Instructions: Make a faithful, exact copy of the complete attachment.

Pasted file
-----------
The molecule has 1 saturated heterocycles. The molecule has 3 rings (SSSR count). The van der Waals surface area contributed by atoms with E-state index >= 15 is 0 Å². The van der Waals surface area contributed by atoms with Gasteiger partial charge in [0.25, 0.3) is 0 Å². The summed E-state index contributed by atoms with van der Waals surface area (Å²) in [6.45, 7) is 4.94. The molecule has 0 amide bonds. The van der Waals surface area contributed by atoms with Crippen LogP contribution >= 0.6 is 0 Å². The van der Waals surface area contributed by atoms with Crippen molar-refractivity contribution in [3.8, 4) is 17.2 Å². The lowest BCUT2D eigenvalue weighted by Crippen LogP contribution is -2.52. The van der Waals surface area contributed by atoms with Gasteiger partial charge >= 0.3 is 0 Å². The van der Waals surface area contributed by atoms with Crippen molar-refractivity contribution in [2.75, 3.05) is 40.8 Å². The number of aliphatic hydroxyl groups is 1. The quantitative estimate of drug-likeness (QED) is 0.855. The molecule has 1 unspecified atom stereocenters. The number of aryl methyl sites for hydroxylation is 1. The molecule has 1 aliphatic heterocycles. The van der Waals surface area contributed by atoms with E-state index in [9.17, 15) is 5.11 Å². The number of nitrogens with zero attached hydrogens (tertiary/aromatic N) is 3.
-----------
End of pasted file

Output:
The molecule has 1 saturated heterocycles. The molecule has 3 rings (SSSR count). The van der Waals surface area contributed by atoms with E-state index >= 15 is 0 Å². The van der Waals surface area contributed by atoms with Gasteiger partial charge in [0.25, 0.3) is 0 Å². The summed E-state index contributed by atoms with van der Waals surface area (Å²) in [6.45, 7) is 4.94. The molecule has 0 amide bonds. The van der Waals surface area contributed by atoms with Crippen LogP contribution >= 0.6 is 0 Å². The van der Waals surface area contributed by atoms with Crippen molar-refractivity contribution in [3.8, 4) is 17.2 Å². The lowest BCUT2D eigenvalue weighted by Crippen LogP contribution is -2.52. The van der Waals surface area contributed by atoms with Gasteiger partial charge >= 0.3 is 0 Å². The van der Waals surface area contributed by atoms with Crippen molar-refractivity contribution in [2.75, 3.05) is 40.8 Å². The number of aliphatic hydroxyl groups is 1. The quantitative estimate of drug-likeness (QED) is 0.855. The molecule has 1 unspecified atom stereocenters. The number of aryl methyl sites for hydroxylation is 1. The molecule has 1 aliphatic heterocycles. The van der Waals surface area contributed by atoms with E-state index in [9.17, 15) is 5.11 Å². The number of nitrogens with zero attached hydrogens (tertiary/aromatic N) is 3.